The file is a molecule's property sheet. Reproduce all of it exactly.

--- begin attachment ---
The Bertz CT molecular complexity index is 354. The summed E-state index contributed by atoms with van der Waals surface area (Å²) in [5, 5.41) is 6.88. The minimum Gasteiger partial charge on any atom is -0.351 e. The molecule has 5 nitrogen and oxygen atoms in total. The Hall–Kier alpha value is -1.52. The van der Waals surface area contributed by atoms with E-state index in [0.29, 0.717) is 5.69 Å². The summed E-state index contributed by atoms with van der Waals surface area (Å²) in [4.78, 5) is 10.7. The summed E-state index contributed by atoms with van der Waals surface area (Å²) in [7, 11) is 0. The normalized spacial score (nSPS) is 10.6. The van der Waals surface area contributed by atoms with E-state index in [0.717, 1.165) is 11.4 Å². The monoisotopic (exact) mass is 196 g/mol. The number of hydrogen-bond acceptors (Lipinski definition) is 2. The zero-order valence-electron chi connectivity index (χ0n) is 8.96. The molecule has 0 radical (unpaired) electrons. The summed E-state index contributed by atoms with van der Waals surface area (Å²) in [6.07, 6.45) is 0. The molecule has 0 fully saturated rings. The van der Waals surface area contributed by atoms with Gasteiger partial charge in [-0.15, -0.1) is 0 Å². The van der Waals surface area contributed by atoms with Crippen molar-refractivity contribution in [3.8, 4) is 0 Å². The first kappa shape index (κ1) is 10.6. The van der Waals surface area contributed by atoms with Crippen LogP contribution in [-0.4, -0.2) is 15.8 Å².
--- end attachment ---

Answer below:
The Bertz CT molecular complexity index is 354. The summed E-state index contributed by atoms with van der Waals surface area (Å²) in [5, 5.41) is 6.88. The minimum Gasteiger partial charge on any atom is -0.351 e. The molecule has 5 nitrogen and oxygen atoms in total. The Hall–Kier alpha value is -1.52. The van der Waals surface area contributed by atoms with E-state index in [0.29, 0.717) is 5.69 Å². The summed E-state index contributed by atoms with van der Waals surface area (Å²) in [4.78, 5) is 10.7. The summed E-state index contributed by atoms with van der Waals surface area (Å²) in [7, 11) is 0. The normalized spacial score (nSPS) is 10.6. The van der Waals surface area contributed by atoms with E-state index in [0.717, 1.165) is 11.4 Å². The monoisotopic (exact) mass is 196 g/mol. The number of hydrogen-bond acceptors (Lipinski definition) is 2. The zero-order valence-electron chi connectivity index (χ0n) is 8.96. The molecule has 0 radical (unpaired) electrons. The summed E-state index contributed by atoms with van der Waals surface area (Å²) in [6.07, 6.45) is 0. The molecule has 0 fully saturated rings. The van der Waals surface area contributed by atoms with Gasteiger partial charge in [-0.15, -0.1) is 0 Å². The van der Waals surface area contributed by atoms with Crippen molar-refractivity contribution in [3.8, 4) is 0 Å². The first kappa shape index (κ1) is 10.6. The van der Waals surface area contributed by atoms with Crippen LogP contribution in [-0.4, -0.2) is 15.8 Å².